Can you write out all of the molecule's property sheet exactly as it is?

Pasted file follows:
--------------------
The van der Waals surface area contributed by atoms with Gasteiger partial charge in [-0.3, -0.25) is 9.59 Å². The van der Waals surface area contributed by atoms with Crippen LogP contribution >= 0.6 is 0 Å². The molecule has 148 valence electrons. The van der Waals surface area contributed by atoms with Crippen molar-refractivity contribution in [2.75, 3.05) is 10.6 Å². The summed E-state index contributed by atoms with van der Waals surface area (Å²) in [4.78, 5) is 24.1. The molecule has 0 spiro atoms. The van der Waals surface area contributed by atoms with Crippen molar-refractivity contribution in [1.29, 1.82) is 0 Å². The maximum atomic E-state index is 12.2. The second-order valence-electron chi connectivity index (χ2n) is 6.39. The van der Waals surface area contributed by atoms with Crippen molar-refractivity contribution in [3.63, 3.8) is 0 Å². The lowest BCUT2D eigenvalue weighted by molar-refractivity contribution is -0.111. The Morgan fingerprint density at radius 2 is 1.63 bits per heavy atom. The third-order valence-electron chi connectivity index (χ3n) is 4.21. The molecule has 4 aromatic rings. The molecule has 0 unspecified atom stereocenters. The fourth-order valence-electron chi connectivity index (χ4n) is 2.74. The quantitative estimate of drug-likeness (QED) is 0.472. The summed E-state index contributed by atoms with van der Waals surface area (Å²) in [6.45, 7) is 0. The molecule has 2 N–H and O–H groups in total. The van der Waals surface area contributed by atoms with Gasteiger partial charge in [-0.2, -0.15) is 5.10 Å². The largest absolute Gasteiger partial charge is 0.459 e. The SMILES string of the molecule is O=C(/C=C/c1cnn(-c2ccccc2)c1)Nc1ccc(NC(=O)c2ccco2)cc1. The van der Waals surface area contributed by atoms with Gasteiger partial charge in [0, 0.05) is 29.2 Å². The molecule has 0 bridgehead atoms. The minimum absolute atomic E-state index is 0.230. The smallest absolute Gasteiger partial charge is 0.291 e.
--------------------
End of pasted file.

The van der Waals surface area contributed by atoms with Gasteiger partial charge in [-0.3, -0.25) is 9.59 Å². The van der Waals surface area contributed by atoms with Crippen LogP contribution >= 0.6 is 0 Å². The molecule has 148 valence electrons. The van der Waals surface area contributed by atoms with Crippen molar-refractivity contribution in [2.75, 3.05) is 10.6 Å². The summed E-state index contributed by atoms with van der Waals surface area (Å²) in [4.78, 5) is 24.1. The molecule has 0 spiro atoms. The van der Waals surface area contributed by atoms with Crippen molar-refractivity contribution in [1.29, 1.82) is 0 Å². The maximum atomic E-state index is 12.2. The second-order valence-electron chi connectivity index (χ2n) is 6.39. The van der Waals surface area contributed by atoms with Crippen molar-refractivity contribution in [3.63, 3.8) is 0 Å². The lowest BCUT2D eigenvalue weighted by molar-refractivity contribution is -0.111. The Morgan fingerprint density at radius 2 is 1.63 bits per heavy atom. The third-order valence-electron chi connectivity index (χ3n) is 4.21. The molecule has 4 aromatic rings. The molecule has 0 unspecified atom stereocenters. The fourth-order valence-electron chi connectivity index (χ4n) is 2.74. The quantitative estimate of drug-likeness (QED) is 0.472. The summed E-state index contributed by atoms with van der Waals surface area (Å²) in [6.45, 7) is 0. The molecule has 2 N–H and O–H groups in total. The van der Waals surface area contributed by atoms with Gasteiger partial charge in [-0.2, -0.15) is 5.10 Å². The largest absolute Gasteiger partial charge is 0.459 e. The SMILES string of the molecule is O=C(/C=C/c1cnn(-c2ccccc2)c1)Nc1ccc(NC(=O)c2ccco2)cc1. The van der Waals surface area contributed by atoms with Gasteiger partial charge in [0, 0.05) is 29.2 Å². The molecule has 0 bridgehead atoms. The minimum absolute atomic E-state index is 0.230. The smallest absolute Gasteiger partial charge is 0.291 e.